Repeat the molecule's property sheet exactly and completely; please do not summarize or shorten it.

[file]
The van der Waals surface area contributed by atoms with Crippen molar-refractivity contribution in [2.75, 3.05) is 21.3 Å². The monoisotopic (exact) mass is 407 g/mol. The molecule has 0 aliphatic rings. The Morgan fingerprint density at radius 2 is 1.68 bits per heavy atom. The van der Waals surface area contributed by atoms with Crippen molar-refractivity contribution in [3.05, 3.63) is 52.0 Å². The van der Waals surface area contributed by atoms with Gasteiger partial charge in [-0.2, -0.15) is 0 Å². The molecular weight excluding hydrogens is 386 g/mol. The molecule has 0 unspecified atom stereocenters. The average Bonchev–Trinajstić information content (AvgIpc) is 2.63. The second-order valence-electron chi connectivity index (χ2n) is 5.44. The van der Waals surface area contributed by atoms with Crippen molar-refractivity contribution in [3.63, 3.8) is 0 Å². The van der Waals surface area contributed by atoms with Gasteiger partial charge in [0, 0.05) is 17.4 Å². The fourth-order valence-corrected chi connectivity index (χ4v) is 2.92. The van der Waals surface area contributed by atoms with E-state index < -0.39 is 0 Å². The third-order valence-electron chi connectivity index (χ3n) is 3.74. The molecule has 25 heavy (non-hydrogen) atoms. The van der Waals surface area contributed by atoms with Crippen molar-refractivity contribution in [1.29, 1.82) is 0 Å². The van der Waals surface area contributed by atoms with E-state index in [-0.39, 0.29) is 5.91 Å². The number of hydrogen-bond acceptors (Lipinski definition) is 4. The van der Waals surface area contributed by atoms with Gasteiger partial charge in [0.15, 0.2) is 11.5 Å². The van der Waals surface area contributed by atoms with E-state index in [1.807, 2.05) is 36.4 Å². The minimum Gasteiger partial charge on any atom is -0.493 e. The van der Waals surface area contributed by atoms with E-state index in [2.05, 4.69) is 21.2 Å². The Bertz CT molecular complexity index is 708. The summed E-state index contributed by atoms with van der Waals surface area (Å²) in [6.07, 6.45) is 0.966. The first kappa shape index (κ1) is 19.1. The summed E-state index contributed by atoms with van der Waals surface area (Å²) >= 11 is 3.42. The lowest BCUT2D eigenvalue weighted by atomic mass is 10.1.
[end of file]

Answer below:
The van der Waals surface area contributed by atoms with Crippen molar-refractivity contribution in [2.75, 3.05) is 21.3 Å². The monoisotopic (exact) mass is 407 g/mol. The molecule has 0 aliphatic rings. The Morgan fingerprint density at radius 2 is 1.68 bits per heavy atom. The van der Waals surface area contributed by atoms with Crippen molar-refractivity contribution in [3.05, 3.63) is 52.0 Å². The van der Waals surface area contributed by atoms with Gasteiger partial charge in [-0.2, -0.15) is 0 Å². The molecular weight excluding hydrogens is 386 g/mol. The molecule has 0 unspecified atom stereocenters. The average Bonchev–Trinajstić information content (AvgIpc) is 2.63. The second-order valence-electron chi connectivity index (χ2n) is 5.44. The van der Waals surface area contributed by atoms with Crippen molar-refractivity contribution in [3.63, 3.8) is 0 Å². The van der Waals surface area contributed by atoms with Gasteiger partial charge in [0, 0.05) is 17.4 Å². The fourth-order valence-corrected chi connectivity index (χ4v) is 2.92. The van der Waals surface area contributed by atoms with E-state index < -0.39 is 0 Å². The third-order valence-electron chi connectivity index (χ3n) is 3.74. The molecule has 25 heavy (non-hydrogen) atoms. The van der Waals surface area contributed by atoms with Crippen molar-refractivity contribution in [1.29, 1.82) is 0 Å². The van der Waals surface area contributed by atoms with E-state index in [-0.39, 0.29) is 5.91 Å². The number of hydrogen-bond acceptors (Lipinski definition) is 4. The van der Waals surface area contributed by atoms with Gasteiger partial charge in [0.15, 0.2) is 11.5 Å². The van der Waals surface area contributed by atoms with E-state index in [1.807, 2.05) is 36.4 Å². The minimum Gasteiger partial charge on any atom is -0.493 e. The van der Waals surface area contributed by atoms with E-state index in [2.05, 4.69) is 21.2 Å². The Bertz CT molecular complexity index is 708. The summed E-state index contributed by atoms with van der Waals surface area (Å²) in [6.07, 6.45) is 0.966. The first kappa shape index (κ1) is 19.1. The summed E-state index contributed by atoms with van der Waals surface area (Å²) >= 11 is 3.42. The lowest BCUT2D eigenvalue weighted by atomic mass is 10.1.